|Institution:||University of Canterbury|
|Full text PDF:||http://hdl.handle.net/10092/12432|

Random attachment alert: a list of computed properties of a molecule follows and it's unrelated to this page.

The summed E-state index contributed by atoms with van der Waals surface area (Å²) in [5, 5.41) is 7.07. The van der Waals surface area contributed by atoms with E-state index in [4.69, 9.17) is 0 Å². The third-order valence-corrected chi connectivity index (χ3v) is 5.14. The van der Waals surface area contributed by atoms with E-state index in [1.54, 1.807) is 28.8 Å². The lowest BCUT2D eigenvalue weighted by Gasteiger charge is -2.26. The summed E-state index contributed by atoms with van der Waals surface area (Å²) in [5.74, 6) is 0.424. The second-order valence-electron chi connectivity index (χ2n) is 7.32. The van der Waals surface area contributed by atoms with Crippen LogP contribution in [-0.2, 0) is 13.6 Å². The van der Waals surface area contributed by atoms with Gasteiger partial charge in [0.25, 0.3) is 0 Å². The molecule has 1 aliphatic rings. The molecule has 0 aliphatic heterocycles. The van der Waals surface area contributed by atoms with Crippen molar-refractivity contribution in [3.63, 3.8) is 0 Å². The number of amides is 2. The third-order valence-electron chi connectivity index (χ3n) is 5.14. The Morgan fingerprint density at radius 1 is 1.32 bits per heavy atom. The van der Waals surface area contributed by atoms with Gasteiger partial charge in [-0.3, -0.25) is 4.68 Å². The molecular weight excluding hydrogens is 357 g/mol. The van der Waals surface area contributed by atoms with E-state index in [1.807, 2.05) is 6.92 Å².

The combination of music and disaster has been the subject of much study, especially starstudded telethons and songs that commemorate tragedy. However, there are many other ways that music can be used after disaster that provide benefits far greater than money or memorials but are not necessarily as prominent in the worldwide media landscape. Beginning in September 2010, the city of Christchurch, New Zealand, has been struck by several major earthquakes and over 11,000 aftershocks, the most destructive of which caused 185 deaths. As with many other disasters, music has been used as a method of fundraising and commemoration, but personal experience suggests many other ways that music can be used as a coping mechanism and aid to personal and community recovery. Therefore, in order to uncover the connections, context, and strategies behind its use, this thesis addresses the question: Since the earthquakes began, how has popular music been beneficial for the city and people of Christchurch? As well as documenting a wide variety of musical ‘earthquake relief’ events and charitable releases, this research also explores some of the more intangible aspects of the music-aid relationship. Two central themes are presented – fundraising and psychosocial uses – utilising individual voices and case studies to illustrate the benefits of music use after disaster at a community or city-wide level. Together the disparate threads and story fragments weave a detailed picture of the ways in which music as shared experience, as text, as commodity, and as a tool for memory and movement has been incorporated into the fabric of the city during the recovery phase.